His train did not go till 12:30, and it was too late for the second movie houses. Till 12 he sat bolt up, keeping himself awake by reading a True Confessions magazine, the financial page of the Napoleon evening paper, and, several times, the interview with himself in the same. It was pleasant when at last he could close his bag and call for a bellboy to take it down.
As he sat in his Pullman berth, fumblingly undressing, he wished that he were back in Kinnikinick, going to bed in the honorable cottage of the dean. The picture of the placid campus reached out before him as he was shaken to sleep — and then the porter was twitching his pillow, and it was time to get up and do it all over again, and he knew that at the depot, waiting, was another cultural posse of three nice but resolute women and an anonymous husband, and maybe the Reverend Dr. Bowery, swanking under another name, with girl high-school reporters lurking behind every baggage truck, and all of them expecting these damn quips.
He came home, to his wife’s embraces and to Des Moines’ surprise that he had ever been away, with a handful of checks which he threw into the air before Peony, so that they fell about her in a flashing storm. He had five clear weeks before he had to go out on tour again, and they planned to put in practically every moment of it making love, playing with Carrie, shopping, drinking martinis and doing enough editing to keep from being fired.
Before the next summer, they had eleven hundred dollars in the bank, the new car and the newest piano had been paid for — nearly — and they had cautiously put up a little money on margin with a conservative firm of stockbrokers. For this was in the late 1920’s, and with their reading in economics, their unusual clarity and imagination, Dr. and Mrs. Planish could foresee a rise in prosperity which might make them millionaires in another ten years.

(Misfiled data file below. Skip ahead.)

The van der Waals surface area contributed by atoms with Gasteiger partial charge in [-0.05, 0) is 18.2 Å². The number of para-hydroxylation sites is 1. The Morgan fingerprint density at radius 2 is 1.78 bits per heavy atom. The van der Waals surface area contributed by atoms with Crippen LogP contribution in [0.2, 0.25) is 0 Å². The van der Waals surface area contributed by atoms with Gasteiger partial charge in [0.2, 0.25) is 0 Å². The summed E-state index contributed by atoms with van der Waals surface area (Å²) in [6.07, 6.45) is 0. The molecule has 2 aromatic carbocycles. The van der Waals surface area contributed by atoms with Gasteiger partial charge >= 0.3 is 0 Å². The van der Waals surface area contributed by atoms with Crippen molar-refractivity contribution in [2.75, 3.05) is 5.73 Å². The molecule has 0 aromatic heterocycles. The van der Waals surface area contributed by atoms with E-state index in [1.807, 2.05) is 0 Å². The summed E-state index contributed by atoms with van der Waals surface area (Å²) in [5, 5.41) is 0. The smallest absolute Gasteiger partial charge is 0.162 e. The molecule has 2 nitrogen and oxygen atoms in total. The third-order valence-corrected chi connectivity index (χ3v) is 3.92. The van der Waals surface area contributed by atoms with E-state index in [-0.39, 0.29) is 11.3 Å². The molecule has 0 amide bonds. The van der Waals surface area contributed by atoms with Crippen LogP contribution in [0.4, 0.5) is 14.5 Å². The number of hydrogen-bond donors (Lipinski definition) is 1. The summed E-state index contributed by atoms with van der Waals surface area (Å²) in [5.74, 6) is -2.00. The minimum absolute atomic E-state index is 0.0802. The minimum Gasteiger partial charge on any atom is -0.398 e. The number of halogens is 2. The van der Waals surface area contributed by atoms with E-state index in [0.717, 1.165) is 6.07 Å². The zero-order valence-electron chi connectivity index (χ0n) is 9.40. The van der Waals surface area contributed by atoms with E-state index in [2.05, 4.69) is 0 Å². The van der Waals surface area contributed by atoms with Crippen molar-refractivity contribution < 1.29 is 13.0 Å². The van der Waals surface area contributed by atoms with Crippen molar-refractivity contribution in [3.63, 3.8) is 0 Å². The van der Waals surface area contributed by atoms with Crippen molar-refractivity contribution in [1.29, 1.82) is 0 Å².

“What if that ole meanie, A.J., don’t pay your salary very often,” crowed Peony. “We’re going to have the marble swimming-pool without him!”
After their financial recovery, the Planishes were able to step up on a fairly high plane of society: investment counselors and general managers of packing plants and high-school principals and lawyers and dealers in music, with wives who had most of them been born middle-aged. They looked on Dr. Planish as their proprietary Intellectual, and he now first had the pleasure of being taken out to play golf, clad in the short, baggy, Persian-looking trousers then called “plus fours.”
“We’re going ahead again!” Peony crowed. “These people ain’t so hot, but wait ‘ll we get to New York! We’ll be chumming up with the Rockefellers and Mary Pickford and Nicholas Murray Butler!”
One of their warmer friends at this time was a gasoline dealer who owned a new radio station. He invited Dr. Planish to make a regular Saturday-morning fifteen-minute address for three weeks, and even paid him ten dollars per augury.
No longer was Dr. Planish an old-fashioned schoolmaster at a meager desk in a stale classroom which might just as well have been in the 1820’s instead of the 1920’s. He was a master of modern machinery, a lord of the airways, as spiritual and up to date as a safety razor. He could reach and influence thousands now — indeed, far-flung thousands, and pretty soon it would be far-flung millions — instead of dubious hundreds uncomfortable in lecture halls. He was coming into his own, he was putting on the robes of prophecy, and he had always known that they would fit him.
So, on the miraculous radio waves, carrying his message at 186,000 miles a second, the streamlined philosopher told the far-flungs that they ought to read the Bible, that wealth did not ensure happiness, that just the other day he had talked, personally, with the Governor of a populous State, and that all conscientious citizens ought to vote — a virtuous act that Dr. Gideon Planish had never yet performed.
Last updated Monday, December 22, 2014 at 10:52